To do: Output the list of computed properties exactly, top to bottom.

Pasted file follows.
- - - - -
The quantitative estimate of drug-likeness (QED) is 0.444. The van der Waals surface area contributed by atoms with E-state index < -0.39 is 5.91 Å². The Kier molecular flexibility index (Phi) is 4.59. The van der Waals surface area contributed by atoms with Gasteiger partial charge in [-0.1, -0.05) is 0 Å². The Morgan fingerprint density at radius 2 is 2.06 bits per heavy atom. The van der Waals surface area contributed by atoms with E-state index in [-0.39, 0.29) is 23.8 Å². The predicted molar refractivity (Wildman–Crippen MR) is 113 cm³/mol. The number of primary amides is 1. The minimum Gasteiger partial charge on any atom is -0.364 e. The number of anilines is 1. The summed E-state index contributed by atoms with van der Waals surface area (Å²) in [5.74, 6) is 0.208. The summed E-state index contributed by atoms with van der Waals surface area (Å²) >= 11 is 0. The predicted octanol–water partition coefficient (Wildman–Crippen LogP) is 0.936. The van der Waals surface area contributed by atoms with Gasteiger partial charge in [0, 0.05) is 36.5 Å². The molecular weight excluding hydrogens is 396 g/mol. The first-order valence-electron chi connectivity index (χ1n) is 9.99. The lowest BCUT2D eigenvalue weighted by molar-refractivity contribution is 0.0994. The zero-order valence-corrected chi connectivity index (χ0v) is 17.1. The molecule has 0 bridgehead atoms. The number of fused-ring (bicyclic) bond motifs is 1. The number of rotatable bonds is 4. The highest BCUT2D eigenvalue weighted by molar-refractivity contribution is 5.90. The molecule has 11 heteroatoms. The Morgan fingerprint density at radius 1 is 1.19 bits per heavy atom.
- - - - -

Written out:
The quantitative estimate of drug-likeness (QED) is 0.444. The van der Waals surface area contributed by atoms with E-state index < -0.39 is 5.91 Å². The Kier molecular flexibility index (Phi) is 4.59. The van der Waals surface area contributed by atoms with Gasteiger partial charge in [-0.1, -0.05) is 0 Å². The Morgan fingerprint density at radius 2 is 2.06 bits per heavy atom. The van der Waals surface area contributed by atoms with E-state index in [-0.39, 0.29) is 23.8 Å². The predicted molar refractivity (Wildman–Crippen MR) is 113 cm³/mol. The number of primary amides is 1. The minimum Gasteiger partial charge on any atom is -0.364 e. The number of anilines is 1. The summed E-state index contributed by atoms with van der Waals surface area (Å²) in [5.74, 6) is 0.208. The summed E-state index contributed by atoms with van der Waals surface area (Å²) >= 11 is 0. The predicted octanol–water partition coefficient (Wildman–Crippen LogP) is 0.936. The van der Waals surface area contributed by atoms with Gasteiger partial charge in [0, 0.05) is 36.5 Å². The molecular weight excluding hydrogens is 396 g/mol. The first-order valence-electron chi connectivity index (χ1n) is 9.99. The lowest BCUT2D eigenvalue weighted by molar-refractivity contribution is 0.0994. The zero-order valence-corrected chi connectivity index (χ0v) is 17.1. The molecule has 0 bridgehead atoms. The number of fused-ring (bicyclic) bond motifs is 1. The number of rotatable bonds is 4. The highest BCUT2D eigenvalue weighted by molar-refractivity contribution is 5.90. The molecule has 11 heteroatoms. The Morgan fingerprint density at radius 1 is 1.19 bits per heavy atom.